Race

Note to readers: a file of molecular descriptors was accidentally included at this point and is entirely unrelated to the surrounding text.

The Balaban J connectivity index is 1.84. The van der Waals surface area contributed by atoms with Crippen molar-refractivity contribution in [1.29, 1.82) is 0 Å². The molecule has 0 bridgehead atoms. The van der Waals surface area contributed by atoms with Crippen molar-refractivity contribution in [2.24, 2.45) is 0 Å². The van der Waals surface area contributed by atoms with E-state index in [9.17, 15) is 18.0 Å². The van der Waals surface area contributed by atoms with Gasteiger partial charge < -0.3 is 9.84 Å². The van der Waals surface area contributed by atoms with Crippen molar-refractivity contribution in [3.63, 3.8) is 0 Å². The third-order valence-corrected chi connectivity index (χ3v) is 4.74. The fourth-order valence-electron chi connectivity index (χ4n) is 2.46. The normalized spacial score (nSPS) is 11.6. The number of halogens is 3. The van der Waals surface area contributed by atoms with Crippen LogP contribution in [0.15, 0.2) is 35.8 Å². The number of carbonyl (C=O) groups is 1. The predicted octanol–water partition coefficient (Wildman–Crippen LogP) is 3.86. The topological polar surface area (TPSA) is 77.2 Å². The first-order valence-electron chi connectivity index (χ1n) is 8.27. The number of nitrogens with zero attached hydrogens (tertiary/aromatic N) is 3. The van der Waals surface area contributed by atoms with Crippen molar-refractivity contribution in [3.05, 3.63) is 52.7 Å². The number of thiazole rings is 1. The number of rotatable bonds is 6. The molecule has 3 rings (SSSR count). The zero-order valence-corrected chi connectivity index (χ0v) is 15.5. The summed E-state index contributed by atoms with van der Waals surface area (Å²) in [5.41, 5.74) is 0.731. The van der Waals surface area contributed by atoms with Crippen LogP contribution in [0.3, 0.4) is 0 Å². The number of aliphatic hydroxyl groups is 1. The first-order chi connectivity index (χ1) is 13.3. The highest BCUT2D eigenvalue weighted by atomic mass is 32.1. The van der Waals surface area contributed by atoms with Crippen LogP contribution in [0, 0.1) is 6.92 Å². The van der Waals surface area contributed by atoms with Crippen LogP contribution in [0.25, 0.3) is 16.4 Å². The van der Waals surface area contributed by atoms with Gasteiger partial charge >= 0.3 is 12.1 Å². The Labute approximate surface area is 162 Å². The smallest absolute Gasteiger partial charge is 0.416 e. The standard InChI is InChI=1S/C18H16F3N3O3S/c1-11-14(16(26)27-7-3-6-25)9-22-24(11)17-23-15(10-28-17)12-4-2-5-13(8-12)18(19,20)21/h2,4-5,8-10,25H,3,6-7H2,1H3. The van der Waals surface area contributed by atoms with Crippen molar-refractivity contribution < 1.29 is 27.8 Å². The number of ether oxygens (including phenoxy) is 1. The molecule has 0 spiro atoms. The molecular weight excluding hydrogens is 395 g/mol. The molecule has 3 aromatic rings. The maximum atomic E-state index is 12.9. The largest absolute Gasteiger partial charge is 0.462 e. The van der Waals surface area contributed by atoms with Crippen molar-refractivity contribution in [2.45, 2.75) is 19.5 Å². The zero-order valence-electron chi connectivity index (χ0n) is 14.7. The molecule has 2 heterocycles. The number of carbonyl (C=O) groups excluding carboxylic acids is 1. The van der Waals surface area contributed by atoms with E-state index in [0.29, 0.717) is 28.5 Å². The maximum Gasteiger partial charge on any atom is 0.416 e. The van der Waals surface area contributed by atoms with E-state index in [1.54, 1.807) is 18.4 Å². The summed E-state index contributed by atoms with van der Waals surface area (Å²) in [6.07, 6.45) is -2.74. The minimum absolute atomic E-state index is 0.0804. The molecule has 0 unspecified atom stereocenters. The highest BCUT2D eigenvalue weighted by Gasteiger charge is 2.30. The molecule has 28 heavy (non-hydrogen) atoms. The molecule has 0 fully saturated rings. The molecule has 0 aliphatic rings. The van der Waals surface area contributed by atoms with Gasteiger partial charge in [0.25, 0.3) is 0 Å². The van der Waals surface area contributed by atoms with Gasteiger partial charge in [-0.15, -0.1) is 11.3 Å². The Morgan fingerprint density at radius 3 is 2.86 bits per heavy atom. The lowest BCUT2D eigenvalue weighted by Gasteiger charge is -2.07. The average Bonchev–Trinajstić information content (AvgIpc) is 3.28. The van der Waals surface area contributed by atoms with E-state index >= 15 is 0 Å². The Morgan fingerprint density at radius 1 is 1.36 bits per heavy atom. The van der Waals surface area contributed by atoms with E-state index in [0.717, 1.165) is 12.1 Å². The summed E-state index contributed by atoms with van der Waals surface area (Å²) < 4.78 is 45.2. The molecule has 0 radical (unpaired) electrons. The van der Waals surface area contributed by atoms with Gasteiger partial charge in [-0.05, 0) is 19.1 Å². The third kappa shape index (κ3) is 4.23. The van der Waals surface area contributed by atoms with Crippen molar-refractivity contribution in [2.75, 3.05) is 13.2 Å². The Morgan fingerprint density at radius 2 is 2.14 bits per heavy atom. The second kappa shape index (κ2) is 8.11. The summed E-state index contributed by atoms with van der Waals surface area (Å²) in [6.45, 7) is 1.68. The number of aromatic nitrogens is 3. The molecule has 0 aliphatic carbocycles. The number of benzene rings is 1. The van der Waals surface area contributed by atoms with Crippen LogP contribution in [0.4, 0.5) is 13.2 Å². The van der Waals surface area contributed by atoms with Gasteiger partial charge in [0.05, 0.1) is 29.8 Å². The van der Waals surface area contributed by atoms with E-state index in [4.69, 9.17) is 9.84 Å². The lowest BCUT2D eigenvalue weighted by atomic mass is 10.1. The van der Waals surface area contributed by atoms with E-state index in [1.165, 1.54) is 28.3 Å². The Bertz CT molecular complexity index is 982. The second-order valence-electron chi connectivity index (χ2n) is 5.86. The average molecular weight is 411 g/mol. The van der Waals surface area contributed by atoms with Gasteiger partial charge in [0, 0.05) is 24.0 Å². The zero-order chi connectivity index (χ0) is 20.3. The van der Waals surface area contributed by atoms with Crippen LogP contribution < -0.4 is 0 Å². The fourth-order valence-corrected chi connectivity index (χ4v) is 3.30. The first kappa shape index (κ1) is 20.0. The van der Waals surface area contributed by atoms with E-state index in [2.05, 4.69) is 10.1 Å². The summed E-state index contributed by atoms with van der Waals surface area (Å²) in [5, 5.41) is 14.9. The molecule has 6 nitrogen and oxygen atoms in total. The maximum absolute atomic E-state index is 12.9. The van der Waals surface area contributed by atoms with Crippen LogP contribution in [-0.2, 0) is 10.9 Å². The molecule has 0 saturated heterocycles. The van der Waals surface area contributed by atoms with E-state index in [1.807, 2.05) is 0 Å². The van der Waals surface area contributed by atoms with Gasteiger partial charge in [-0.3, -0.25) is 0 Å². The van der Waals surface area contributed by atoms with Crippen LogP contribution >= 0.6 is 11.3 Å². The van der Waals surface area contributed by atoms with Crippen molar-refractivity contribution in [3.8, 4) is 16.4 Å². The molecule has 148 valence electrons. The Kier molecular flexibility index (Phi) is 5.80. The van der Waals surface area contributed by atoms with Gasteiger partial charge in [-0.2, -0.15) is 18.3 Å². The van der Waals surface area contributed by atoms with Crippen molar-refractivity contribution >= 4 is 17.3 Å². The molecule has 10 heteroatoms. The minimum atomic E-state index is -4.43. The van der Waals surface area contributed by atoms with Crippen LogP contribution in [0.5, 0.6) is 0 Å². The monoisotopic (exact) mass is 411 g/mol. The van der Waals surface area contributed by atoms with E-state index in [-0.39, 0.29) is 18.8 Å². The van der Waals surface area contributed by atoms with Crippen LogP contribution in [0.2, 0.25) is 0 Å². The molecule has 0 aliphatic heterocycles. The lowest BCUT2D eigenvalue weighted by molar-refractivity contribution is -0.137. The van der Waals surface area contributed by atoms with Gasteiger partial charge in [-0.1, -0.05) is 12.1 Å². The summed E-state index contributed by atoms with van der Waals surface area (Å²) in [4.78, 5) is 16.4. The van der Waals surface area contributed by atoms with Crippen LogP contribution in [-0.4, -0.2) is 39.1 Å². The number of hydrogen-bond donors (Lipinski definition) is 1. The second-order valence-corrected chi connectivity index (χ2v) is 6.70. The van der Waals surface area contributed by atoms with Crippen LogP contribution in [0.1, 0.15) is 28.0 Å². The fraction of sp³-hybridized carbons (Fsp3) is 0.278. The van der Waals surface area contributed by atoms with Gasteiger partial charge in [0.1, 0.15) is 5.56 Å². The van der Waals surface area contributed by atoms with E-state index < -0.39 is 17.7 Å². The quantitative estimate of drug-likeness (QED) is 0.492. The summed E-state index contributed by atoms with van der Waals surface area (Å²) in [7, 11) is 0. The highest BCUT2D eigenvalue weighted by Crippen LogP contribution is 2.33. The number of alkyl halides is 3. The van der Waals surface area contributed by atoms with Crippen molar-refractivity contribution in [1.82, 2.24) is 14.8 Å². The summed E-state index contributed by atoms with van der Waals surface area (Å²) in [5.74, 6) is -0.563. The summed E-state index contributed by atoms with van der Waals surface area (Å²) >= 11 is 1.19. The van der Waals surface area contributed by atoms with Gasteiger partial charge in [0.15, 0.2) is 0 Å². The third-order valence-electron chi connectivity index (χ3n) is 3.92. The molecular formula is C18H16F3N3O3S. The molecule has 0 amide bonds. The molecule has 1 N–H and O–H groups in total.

In the morning, I sadly had to sign a form to approve the sale of my brother’s house. There is no way that we can keep the house. I went over to my ATM, and then over to the Grand Lake Theatre, where there was a 12:30 showing of “Race,” the biographical film about Jesse Owens. I liked the movie overall, although it was definitely flawed. I thought it took too long to get where it was going, with a lot of time spent on the boycott vote. There was no real suspense about whether the United States was going to participate in the 1936 Olympics. I don’t know why the character of Leni Riefenstahl was necessary. She is almost a heroic figure in this story. Two Oscar-winning actors, Jeremy Irons and William Hurt, are a part of these scenes. I thought the Irons’ performance wasn’t good. Hurt’s character represents a conscience. I hold the point of view that these boycotts don’t work, having seen what happened in 1980. It mostly means that you didn’t show up, and you are forgotten. Jason Sudeikis is Larry Snyder, the not-so-old coach who has the typical personality traits of a coach, although he has new idea on training. Like the coach himself, Sudeikis’ performance seemed overbearing after a while. His worst moment was wandering through Berlin and encountering German guards. He couldn’t really have been dumb enough not to realize that he needed to show his identification. I would like to know how this Larry Snyder compared to the real one. The center of this movie, of course, is Stephan James as Jesse Owens. He has a good presence on the screen, although it’s hard to believe that he could be an athlete who could break world records. The movie spends time on the women in Owens’ life without showing much insight into those relationships. At the beginning of the movie, Owens already has a daughter, and he isn’t married. Later, he gets involved with another woman who latches onto his celebrity. These are obligatory scenes because the movie couldn’t be all about men. The stunt with the jump that led to Owens’ injury showed that both Owens and his friend were truly immature and stupid. He would risk his health and career on something idiotic. It made me think about today’s athletes and their constant stupidity. I would hate to be a coach and deal with all of it. It seemed to take forever for the story to get even close to the Olympics. After seeing the second episode of the Star Wars movies, I didn’t want to see another vote. This felt like it should be a small movie focused on Owens and his training and his character. I don’t think we needed to see these obviously CGI scenes of the construction of the Berlin stadium. The movie also goes into the plight of the Jewish athletes on the U.S. Olympic team, which is another side issue that slows the movie down. It feels like there were politics involved in the content of the script. There is a strange scene in which Brundage tries to get Owens to meet Hitler. It’s setting up the audience for a dramatic moment, but then it shows that Hitler is a loathsome human being, which we already thought in the first place. It feels like a waste of another couple of minutes, ultimately, and the entire movie has too many of these scenes. Even from the title “Race,” with its double meaning, it feels that too much is going on at the same time. When the Olympics gets started, we don’t have to endure the waiting between races and events, although Owens was a fool for not knowing the rule and getting the first foul in the long jump. The shots of the gold medals reminded me of the medals with the holes in them. I wouldn’t want one of those when Jesse Owens got the real thing. True to the tendency of this movie, the director didn’t seem to know how to end things. We got another scene with Riefenstahl in some comment on film and filmmaking, and then another scene of racial discrimination even after Owens’ return to the United States. The epilogue tells us what happened to the principals. Owens died in 1980, after the U.S. hockey team defeated the Soviet team and before the Moscow Olympics that the U.S. boycotted. I enjoyed “42” more than I did “Race,” but it was a good afternoon at the movies. The audience applauded at the end. I returned home and took a nap and watched the Partridge Family episode “Partridge Up a Pear Tree,” about Keith’s money problems and his trouble with Annette O’Toole. It looked like Laurie actually ate something at dinner, perhaps a carrot. I went out to the record store and bought the Blu-ray edition of “The Exorcist,” and came home to see the Tonight Show from November 9, 1989 with Charles Grodin. Grodin seemed awfully disagreeable. How did he ever have much of a career in Hollywood? I heard the sad news that Tony Phillips had died at age 56. Just last year at Root Beer Float Day, he autographed my mug. Some of the people who died on February 20 include Frederick Douglass (1895), Dick York (1992), Robert Bolt (1995), Toru Takemitsu (1996), Gene Siskel (1999), Rosemary De Camp (2001), Sandra Dee (2005), John Raitt (2005), Hunter S. Thompson (2005), and Curt Gowdy (2006). Today is a birthday for Sandy Duncan (70), Nancy Wilson (79), and Sidney Poitier (89). According to the Brandon Brooks Rewind radio segment for February 20, “Goodbye Cream,” a documentary about Cream’s last concert, opened in 1969, getting poor reviews for its audio quality and it bizarre editing. In 1997, Ben and Jerry’s introduced their ice cream flavor inspired by the rock group Phish. In 2007, Britney Spears entered rehab.

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